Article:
Delhi Administration [AIR 1975 SC 1960], where the driver of a bus, who, although was driving at a moderate speed, failed to look to his right before turning at a cross­road and consequently running over a cyclist, it was held that the driver was guilty of negligence. In Prafulla Kumar Rout v. State [(1995) CrLJ 1277 (Ori)], the accused was a driver of a bus. The accused came at a high speed and ran over a school-going minor girl, resulting in her death. The accused argued that the deceased had suddenly run towards the vehicle and since it was an unexpected act, it could not be construed as a rash or negligent act of the driver.

It was held that the accident occurred in front of the school, and it is expected of a driver to be cautious and slow down the vehicle near an educational institution. The accused was held guilty under Section 279. In Badri Prasad v. State [1994 CrLJ 389 (Ori)], a mini bus driver at a high speed dashed against a bullock cart killing a man on the spot.

The driver of the bus was convicted under Sections 279 and 304-A. It was not established that the driver was rash and negligent. It was held that mere carelessness or error of judgment was not sufficient for conviction under Section 279. Accordingly, the conviction and sentence of the accused was set aside.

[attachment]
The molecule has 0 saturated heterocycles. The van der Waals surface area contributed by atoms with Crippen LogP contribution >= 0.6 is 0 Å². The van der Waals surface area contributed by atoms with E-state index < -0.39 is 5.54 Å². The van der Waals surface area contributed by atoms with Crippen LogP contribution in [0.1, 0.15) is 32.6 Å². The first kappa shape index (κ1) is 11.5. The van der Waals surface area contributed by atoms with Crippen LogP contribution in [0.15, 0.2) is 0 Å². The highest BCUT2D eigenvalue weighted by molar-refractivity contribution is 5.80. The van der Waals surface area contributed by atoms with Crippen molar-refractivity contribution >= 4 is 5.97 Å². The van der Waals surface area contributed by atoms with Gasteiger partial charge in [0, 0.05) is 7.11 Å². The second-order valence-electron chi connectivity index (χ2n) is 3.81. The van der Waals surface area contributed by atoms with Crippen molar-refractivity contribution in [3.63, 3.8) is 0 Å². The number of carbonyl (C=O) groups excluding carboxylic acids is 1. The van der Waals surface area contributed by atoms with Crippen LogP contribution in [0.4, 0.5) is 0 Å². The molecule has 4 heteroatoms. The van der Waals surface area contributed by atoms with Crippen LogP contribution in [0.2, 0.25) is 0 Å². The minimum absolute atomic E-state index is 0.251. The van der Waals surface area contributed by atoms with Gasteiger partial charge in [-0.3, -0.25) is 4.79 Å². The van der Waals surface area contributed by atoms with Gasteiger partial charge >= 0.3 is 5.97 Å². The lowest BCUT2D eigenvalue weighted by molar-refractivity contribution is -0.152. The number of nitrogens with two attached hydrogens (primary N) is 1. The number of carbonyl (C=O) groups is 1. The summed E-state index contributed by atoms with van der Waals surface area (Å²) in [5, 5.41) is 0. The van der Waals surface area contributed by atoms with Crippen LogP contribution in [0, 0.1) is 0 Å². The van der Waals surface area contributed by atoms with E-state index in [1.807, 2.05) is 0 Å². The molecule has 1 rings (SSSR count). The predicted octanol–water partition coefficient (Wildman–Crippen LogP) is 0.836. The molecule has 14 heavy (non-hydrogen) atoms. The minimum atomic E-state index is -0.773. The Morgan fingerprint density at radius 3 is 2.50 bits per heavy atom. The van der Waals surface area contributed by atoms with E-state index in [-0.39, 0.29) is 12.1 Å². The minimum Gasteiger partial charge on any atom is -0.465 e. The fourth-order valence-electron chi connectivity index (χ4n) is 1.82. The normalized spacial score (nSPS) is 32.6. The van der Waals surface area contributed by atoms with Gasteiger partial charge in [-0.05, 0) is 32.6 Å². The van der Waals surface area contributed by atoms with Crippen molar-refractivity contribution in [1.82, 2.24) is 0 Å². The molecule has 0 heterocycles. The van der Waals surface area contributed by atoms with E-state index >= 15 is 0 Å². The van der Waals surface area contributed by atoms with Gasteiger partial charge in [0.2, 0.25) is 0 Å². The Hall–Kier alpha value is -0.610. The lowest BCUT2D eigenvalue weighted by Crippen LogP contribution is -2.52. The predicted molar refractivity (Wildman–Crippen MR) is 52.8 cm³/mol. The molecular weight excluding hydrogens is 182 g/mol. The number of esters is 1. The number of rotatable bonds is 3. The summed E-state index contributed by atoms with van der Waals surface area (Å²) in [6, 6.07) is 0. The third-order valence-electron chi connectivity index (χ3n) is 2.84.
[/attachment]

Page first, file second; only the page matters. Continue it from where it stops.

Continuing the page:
In Annasahels Bandu Patil v. State of Maharashtra [1991 CrLJ 814], a bus driver was moving at a slow speed on a wide and straight road because of light shower. But suddenly finding a speedy truck coming from the opposite direction, he applied brakes as a result of which the bus skidded and dashed against an electric pole.

It was held to be an error of judgment on the part of driver, but his conviction under Section 279 was set aside because no grievous hurt was caused to anybody. In State of H.P v.

Man Singh [(1995) 1 CrLJ 299 (HP)], it was held that driving at a high speed on a crowded road and pressing a person against a wall in order to avert accident was negligence within the meaning of Section 279. The offence under Section 279 is cognizable, but summons should ordinarily issue in the first instance. It is bailable but not compoundable, and is triable by any Magistrate and summarily.